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Sharia in Action: 30 Million girls ‘at risk’ of FGM

6

The BBC explains it this way: “Ritual cutting of girls’ genitals is practised by some
African, Middle Eastern and Asian communities in the belief it protects a
woman’s virginity.” Nonsense. It is to remove a woman’s sexual pleasure. Of course, the BBC neglects to mention the culture and belief system behind clitoridectomies — Islam.

Circumcision is “obligatory” for “both men and women” — so says a legal manual of the Shafi’i school of Islamic jurisprudence, ‘Umdat al-Salik
(e4.3). This school is dominant in Egypt, where 97% of women have
suffered genital mutilation. The Hanbali school teaches, in contrast,
that female genital mutilation is not obligatory, while noting that it is accepted Islamic practice; the Hanafi school calls it “a mere courtesy to the husband.”

In any case, the Islamic justifications given for the practice enable
it to continue. Yet in the West it is considered “Islamophobic” to
mention these Islamic justifications. However, the longer they are
ignore, the more girls will be mutilated in Britain and the West in
general. (Robert Spencer)

Female genital mutilation: 30 million girls ‘at risk’ BBC

The challenge is to let people – men and women – have their voices heard on the issue, Unicef says

More
than 30 million girls are at risk of being subjected to female genital
mutilation (FGM) over the next decade, a study by Unicef has found.

It said more than 125 million girls and women alive today had undergone a procedure now opposed by the majority in countries where it was practised.

Ritual cutting of girls’ genitals is practised by some
African, Middle Eastern and Asian communities in the belief it protects a
woman’s virginity.

Unicef wants action to end FGM.

The UN Children Fund survey, described as the most
comprehensive to date on the issue, found that support for FGM was
declining amongst both men and women.

FGM “is a violation of a girl’s rights to health, well-being
and self-determination,” said Unicef deputy executive director Geeta Rao
Gupta,

“What is clear from this report is that legislation alone is not enough.”

‘Speak out loudly’

Meaza’s story

Ethiopian teenager Meaza Garedu was subjected to female
genital mutilation when she was 10 years old, and now campaigns against
the practice.

“In my village there is one girl who is younger than I am who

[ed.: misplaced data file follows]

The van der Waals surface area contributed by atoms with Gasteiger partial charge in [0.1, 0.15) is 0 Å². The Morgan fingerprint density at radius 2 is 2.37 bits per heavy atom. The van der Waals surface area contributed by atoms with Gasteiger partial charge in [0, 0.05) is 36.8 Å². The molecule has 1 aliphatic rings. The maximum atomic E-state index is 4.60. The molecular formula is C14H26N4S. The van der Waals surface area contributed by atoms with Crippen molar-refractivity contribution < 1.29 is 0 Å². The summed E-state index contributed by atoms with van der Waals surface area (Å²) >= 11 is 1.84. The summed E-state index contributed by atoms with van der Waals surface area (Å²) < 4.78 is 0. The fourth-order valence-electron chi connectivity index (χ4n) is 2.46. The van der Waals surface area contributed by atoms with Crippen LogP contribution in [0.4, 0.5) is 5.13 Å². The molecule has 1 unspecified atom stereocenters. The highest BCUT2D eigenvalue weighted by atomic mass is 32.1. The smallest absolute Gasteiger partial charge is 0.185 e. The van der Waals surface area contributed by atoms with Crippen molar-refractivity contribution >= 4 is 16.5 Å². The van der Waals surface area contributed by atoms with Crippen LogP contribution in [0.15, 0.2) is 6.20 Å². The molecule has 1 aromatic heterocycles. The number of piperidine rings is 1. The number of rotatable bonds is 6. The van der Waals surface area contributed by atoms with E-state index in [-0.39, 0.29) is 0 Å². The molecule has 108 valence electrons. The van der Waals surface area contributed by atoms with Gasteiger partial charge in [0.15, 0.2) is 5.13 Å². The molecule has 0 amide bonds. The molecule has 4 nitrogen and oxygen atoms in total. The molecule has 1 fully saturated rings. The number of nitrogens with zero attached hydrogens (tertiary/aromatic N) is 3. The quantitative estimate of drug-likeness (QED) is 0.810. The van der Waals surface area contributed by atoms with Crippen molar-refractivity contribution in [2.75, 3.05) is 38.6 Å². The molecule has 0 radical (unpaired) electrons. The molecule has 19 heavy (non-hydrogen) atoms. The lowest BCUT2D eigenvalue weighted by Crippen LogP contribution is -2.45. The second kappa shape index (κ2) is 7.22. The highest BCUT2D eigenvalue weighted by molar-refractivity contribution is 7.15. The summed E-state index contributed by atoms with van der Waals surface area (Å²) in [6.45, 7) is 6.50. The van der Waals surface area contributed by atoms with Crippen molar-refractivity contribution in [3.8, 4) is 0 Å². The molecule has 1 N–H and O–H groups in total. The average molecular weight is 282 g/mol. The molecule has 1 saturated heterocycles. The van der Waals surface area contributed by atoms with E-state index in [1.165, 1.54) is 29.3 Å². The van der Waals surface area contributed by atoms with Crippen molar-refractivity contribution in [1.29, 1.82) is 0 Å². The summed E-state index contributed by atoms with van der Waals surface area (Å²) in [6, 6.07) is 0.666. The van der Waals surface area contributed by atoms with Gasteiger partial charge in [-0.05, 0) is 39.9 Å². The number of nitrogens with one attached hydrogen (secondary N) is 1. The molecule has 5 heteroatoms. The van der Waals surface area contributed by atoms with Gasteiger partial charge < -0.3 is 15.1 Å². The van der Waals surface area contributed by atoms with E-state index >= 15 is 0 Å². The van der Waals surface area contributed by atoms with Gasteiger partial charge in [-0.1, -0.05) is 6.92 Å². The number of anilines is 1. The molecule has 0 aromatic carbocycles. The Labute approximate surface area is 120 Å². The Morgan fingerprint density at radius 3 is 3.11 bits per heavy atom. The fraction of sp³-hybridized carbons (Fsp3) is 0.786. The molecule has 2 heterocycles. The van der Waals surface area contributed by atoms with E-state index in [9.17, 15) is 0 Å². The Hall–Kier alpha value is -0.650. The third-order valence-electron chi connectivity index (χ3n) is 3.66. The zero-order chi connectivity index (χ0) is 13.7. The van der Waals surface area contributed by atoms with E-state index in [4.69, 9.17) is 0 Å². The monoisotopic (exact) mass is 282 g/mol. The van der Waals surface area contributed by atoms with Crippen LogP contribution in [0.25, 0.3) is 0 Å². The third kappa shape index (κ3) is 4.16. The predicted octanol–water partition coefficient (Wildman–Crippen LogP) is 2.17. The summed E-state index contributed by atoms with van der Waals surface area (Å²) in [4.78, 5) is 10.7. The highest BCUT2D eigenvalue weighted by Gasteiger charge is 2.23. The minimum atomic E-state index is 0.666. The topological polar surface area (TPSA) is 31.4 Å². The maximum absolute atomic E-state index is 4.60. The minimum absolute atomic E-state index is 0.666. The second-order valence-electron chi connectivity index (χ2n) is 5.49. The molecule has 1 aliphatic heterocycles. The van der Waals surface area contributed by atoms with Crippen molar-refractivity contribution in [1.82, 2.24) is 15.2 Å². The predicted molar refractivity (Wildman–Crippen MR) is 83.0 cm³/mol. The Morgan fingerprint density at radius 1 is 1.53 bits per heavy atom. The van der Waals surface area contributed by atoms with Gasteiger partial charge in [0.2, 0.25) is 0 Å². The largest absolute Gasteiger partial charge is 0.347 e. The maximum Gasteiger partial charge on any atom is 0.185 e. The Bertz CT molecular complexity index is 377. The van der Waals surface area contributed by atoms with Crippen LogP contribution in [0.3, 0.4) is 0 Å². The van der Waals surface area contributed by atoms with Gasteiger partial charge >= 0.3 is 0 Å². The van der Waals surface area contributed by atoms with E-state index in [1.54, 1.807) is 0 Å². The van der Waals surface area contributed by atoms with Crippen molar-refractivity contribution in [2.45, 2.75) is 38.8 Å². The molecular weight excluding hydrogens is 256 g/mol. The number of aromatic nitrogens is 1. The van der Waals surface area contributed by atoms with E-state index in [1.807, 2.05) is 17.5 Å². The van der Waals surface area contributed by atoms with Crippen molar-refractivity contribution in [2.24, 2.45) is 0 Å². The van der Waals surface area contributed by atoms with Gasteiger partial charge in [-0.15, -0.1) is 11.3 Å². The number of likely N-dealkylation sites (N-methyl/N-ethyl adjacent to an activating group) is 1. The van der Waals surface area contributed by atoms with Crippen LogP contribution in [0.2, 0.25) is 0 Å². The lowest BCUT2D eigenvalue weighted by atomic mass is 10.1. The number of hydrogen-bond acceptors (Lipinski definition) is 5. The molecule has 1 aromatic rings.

has not been cut because I discussed the issue with her parents,” the
14-year-old said.

“I told them how much the operation had hurt me, how it had traumatised me and made me not trust my own parents.

“They decided that they did not want this to happen to their daughter.”

The report, ‘Female Genital
Mutilation/Cutting: A statistical overview and exploration of the
dynamics of change’, was released in Washington DC.

The study, which pulled together 20 years of data from the 29
countries in Africa and the Middle East where FGM is still practised,
found girls were less likely to be cut than they were some 30 years ago.

They were three times less likely than their mothers to have
been cut in Kenya and Tanzania, and rates had dropped by almost half in
Benin, the Central African Republic, Iraq, Liberia and Nigeria.

But FGM remains almost universal in Somalia, Guinea, Djibouti
and Egypt and there was little discernible decline in Chad, Gambia,
Mali, Senegal, Sudan or Yemen, the study found.

However, it did find that most girls and women, and a
significant number of boys and men, opposed the practice. In Chad,
Guinea and Sierra Leone more men than women wanted to see an end to the
practice.

“The challenge now is to let girls and women, boys and men
speak out loudly and clearly and announce they want this harmful
practice abandoned,” said Ms Rao Gupta.

The report recommends opening up the practice to greater
public scrutiny so that entrenched social attitudes to it can be
challenged.

In some communities FGM, also known as female circumcision,
is seen as a traditional ritual used culturally to ensure virginity and
to make a woman marriageable.

It typically involves procedures that alter or injure female
genital organs and is often carried out by traditional circumcisers, who
play other central roles in communities.

The dangers of FGM include severe bleeding, problems
urinating, infections, infertility and increased risk of newborn deaths
in childbirth.

Map showing female genital mutilation/cutting prevalence in Africa and the Middle East
Country Prevalence Country Prevalence
Note: Data from the Republic of the Sudan only. Data not collected from South Sudan. Source: Unicef

The BBC left the names of the countries off their map. Hmmmm I wonder why.

Eu_me_afr_2

Somalia 98% Ivory Coast 36%
Guinea 96% Kenya 27%
Djibouti 93% Nigeria 27%
Egypt 91% Senegal 26%
Eritrea 89% Central African Republic 24%
Mali 89% Yemen 23%
Sierra Leone 88% Tanzania 15%
Sudan* 88% Benin 13%
Burkina Faso 76% Iraq 8%
The Gambia 76% Ghana 4%
Ethiopia 74% Togo 4%
Mauritania 69% Niger 2%
Liberia 66% Cameroon 1%
Guinea-Bissau 50% Uganda 1%
Chad 44%

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